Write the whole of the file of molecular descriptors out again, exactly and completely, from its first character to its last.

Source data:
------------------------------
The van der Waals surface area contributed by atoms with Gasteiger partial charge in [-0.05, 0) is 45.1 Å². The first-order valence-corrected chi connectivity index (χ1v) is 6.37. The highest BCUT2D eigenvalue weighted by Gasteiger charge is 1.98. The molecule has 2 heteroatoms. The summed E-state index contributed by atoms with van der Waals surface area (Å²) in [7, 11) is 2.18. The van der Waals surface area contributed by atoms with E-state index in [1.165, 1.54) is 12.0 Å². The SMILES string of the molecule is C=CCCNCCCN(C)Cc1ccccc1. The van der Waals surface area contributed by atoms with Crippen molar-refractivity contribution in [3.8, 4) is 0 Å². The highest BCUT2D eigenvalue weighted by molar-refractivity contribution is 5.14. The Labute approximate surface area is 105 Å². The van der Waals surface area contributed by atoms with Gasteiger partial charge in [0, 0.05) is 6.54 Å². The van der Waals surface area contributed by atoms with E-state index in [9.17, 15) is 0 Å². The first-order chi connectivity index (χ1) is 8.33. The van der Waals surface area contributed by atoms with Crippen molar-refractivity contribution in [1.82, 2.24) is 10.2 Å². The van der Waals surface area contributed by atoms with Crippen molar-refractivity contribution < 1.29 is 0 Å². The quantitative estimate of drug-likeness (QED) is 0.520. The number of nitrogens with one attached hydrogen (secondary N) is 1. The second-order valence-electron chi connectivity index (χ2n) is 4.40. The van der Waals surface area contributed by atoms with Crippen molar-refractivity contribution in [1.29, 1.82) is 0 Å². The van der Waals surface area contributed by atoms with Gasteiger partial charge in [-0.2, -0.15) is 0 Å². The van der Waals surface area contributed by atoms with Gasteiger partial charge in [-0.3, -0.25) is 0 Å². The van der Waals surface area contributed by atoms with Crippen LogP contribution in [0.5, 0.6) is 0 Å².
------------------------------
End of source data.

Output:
The van der Waals surface area contributed by atoms with Gasteiger partial charge in [-0.05, 0) is 45.1 Å². The first-order valence-corrected chi connectivity index (χ1v) is 6.37. The highest BCUT2D eigenvalue weighted by Gasteiger charge is 1.98. The molecule has 2 heteroatoms. The summed E-state index contributed by atoms with van der Waals surface area (Å²) in [7, 11) is 2.18. The van der Waals surface area contributed by atoms with E-state index in [1.165, 1.54) is 12.0 Å². The SMILES string of the molecule is C=CCCNCCCN(C)Cc1ccccc1. The van der Waals surface area contributed by atoms with Crippen molar-refractivity contribution in [3.8, 4) is 0 Å². The highest BCUT2D eigenvalue weighted by molar-refractivity contribution is 5.14. The Labute approximate surface area is 105 Å². The van der Waals surface area contributed by atoms with Gasteiger partial charge in [0, 0.05) is 6.54 Å². The van der Waals surface area contributed by atoms with E-state index in [9.17, 15) is 0 Å². The first-order chi connectivity index (χ1) is 8.33. The van der Waals surface area contributed by atoms with Crippen molar-refractivity contribution in [1.82, 2.24) is 10.2 Å². The van der Waals surface area contributed by atoms with Crippen molar-refractivity contribution < 1.29 is 0 Å². The quantitative estimate of drug-likeness (QED) is 0.520. The number of nitrogens with one attached hydrogen (secondary N) is 1. The second-order valence-electron chi connectivity index (χ2n) is 4.40. The van der Waals surface area contributed by atoms with Crippen molar-refractivity contribution in [1.29, 1.82) is 0 Å². The van der Waals surface area contributed by atoms with Gasteiger partial charge in [-0.2, -0.15) is 0 Å². The van der Waals surface area contributed by atoms with Gasteiger partial charge in [-0.3, -0.25) is 0 Å². The van der Waals surface area contributed by atoms with Crippen LogP contribution in [0.5, 0.6) is 0 Å².